With colleagues, we have developed the minimum criteria – or “starting line” – for the UN-backed Race To Zero. Through this campaign, over 2,000 organisations have committed to “four Ps”: not only to pledge net zero, but to set a plan to deliver it, proceed with immediate action and publish their progress. — Steve Smith, Tim Kruger for Oxford Net Zero
If we want to hit our targets for Net Zero, we have to make our plans flexible yet concrete, and visible. That’s what the Race to Zero campaign has done. Yet I would go a little further than the authors do in this article.
It won’t be enough to have a plan. Lots of failed programs had plans.
To be successful, every organization that has made this pledge will need plans built to withstand uncertainty. They’ll need to pursue a portfolio of solutions so that the unfeasible ideas die early, while the risky-yet-attainable ideas have space to mature. They’ll need the ability to adjust their plans as new information comes in, whether that’s technological breakthroughs, increasing social pressure, evolving government policies or “black swan” events like COVID. They’ll need to recognize which decisions can be changed easily, and which ones have long-term consequences and need more careful consideration. They’ll need to be agile in the true sense of the world: fast, flexible and responsive.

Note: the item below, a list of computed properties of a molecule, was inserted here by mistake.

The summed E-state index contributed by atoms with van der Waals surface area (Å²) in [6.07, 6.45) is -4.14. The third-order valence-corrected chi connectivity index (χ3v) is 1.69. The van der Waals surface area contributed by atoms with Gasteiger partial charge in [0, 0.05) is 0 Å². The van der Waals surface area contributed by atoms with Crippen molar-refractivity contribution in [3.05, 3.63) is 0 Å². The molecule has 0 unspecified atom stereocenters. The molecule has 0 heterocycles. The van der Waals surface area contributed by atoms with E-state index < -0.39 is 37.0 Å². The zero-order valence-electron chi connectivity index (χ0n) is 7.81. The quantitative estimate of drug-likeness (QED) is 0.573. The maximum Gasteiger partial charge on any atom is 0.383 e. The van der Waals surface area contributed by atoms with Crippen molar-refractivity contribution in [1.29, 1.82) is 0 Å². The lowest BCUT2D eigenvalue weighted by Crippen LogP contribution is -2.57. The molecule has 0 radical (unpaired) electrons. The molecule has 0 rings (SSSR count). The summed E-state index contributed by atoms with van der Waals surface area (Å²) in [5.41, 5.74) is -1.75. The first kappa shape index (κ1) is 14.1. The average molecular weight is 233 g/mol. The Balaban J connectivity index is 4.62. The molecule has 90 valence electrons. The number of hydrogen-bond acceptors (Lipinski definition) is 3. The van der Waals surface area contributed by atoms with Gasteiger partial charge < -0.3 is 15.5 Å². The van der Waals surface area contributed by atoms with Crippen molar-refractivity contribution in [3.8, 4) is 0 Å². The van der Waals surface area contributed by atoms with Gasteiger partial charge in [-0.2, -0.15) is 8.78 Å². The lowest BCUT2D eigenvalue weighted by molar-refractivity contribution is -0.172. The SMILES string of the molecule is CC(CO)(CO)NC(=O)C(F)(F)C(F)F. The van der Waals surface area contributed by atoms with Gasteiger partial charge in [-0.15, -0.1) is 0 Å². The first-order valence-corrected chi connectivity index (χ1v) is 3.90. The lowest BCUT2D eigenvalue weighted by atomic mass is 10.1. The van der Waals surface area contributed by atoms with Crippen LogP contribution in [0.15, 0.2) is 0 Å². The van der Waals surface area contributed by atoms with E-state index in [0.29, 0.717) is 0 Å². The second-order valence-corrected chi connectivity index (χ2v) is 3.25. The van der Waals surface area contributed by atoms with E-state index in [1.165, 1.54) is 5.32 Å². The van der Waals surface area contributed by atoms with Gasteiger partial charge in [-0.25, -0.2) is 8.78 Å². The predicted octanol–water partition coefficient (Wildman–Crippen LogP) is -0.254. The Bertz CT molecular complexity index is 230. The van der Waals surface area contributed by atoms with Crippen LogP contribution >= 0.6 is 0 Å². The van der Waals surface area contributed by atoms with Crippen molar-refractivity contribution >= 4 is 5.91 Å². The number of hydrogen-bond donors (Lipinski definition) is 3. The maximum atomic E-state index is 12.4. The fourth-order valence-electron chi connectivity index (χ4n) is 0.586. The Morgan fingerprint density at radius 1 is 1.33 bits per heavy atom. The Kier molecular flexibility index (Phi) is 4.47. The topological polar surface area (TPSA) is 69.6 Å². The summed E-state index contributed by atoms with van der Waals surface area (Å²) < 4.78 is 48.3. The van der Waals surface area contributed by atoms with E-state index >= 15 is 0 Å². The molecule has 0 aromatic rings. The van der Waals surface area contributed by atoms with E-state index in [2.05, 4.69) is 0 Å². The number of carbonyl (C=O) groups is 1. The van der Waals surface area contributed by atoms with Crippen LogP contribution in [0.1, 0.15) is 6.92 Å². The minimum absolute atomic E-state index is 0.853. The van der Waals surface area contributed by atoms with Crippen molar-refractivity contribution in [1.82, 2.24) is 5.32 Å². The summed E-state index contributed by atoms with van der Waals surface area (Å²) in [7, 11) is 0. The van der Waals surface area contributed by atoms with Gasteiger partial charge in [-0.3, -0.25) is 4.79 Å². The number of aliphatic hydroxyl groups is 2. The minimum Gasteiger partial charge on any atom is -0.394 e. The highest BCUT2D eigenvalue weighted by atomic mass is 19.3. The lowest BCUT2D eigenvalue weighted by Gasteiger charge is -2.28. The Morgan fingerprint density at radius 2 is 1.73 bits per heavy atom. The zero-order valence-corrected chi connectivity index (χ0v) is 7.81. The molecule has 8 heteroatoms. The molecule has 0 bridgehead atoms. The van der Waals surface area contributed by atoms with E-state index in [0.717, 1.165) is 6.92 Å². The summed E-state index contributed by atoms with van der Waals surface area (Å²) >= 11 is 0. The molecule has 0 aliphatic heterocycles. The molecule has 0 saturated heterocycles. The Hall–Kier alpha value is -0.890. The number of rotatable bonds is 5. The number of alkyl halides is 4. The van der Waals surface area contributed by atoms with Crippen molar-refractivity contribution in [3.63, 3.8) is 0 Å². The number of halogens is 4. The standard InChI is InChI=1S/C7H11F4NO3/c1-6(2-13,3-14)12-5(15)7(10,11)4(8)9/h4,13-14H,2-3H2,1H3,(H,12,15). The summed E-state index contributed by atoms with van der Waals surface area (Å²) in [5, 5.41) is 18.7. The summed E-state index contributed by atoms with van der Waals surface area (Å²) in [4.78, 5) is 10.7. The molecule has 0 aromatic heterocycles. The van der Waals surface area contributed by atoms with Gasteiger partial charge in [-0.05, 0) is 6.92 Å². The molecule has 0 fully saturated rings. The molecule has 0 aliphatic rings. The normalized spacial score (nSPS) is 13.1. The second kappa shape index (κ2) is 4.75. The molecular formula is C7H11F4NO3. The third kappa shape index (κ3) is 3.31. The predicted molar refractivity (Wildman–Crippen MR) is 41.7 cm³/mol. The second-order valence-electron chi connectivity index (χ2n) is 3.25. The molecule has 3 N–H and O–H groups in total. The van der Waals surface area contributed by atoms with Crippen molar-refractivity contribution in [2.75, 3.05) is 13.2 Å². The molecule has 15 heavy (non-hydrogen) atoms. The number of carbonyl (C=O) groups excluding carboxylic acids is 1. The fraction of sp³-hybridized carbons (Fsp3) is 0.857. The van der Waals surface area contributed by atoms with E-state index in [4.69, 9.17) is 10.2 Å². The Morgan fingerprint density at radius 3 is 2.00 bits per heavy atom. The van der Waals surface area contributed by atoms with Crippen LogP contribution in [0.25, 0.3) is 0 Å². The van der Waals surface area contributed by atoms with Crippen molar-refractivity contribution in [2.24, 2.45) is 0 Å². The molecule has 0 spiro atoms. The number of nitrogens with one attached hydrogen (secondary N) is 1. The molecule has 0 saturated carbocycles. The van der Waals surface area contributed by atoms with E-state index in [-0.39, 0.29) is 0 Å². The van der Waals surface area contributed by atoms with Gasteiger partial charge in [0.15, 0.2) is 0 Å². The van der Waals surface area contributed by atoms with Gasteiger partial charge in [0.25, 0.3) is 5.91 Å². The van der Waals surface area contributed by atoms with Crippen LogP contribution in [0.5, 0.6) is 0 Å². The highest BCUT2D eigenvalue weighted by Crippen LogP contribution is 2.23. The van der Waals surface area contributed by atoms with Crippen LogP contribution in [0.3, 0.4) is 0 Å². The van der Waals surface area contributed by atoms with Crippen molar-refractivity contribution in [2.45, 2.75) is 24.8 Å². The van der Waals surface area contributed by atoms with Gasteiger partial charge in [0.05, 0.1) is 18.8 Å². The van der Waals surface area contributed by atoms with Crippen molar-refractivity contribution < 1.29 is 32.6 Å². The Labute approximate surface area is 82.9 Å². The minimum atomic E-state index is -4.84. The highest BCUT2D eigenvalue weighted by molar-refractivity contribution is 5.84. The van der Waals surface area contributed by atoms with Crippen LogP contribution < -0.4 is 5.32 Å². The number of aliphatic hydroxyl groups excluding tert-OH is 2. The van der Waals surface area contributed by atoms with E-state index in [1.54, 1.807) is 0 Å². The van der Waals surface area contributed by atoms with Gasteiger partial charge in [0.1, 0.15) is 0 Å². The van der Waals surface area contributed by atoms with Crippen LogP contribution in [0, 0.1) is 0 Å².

This doesn’t mean running the entire global program to combat climate change on Scrum. It does mean ensuring that the plans incorporate everything we know about how to make decisions and get things done in a fog of uncertainty.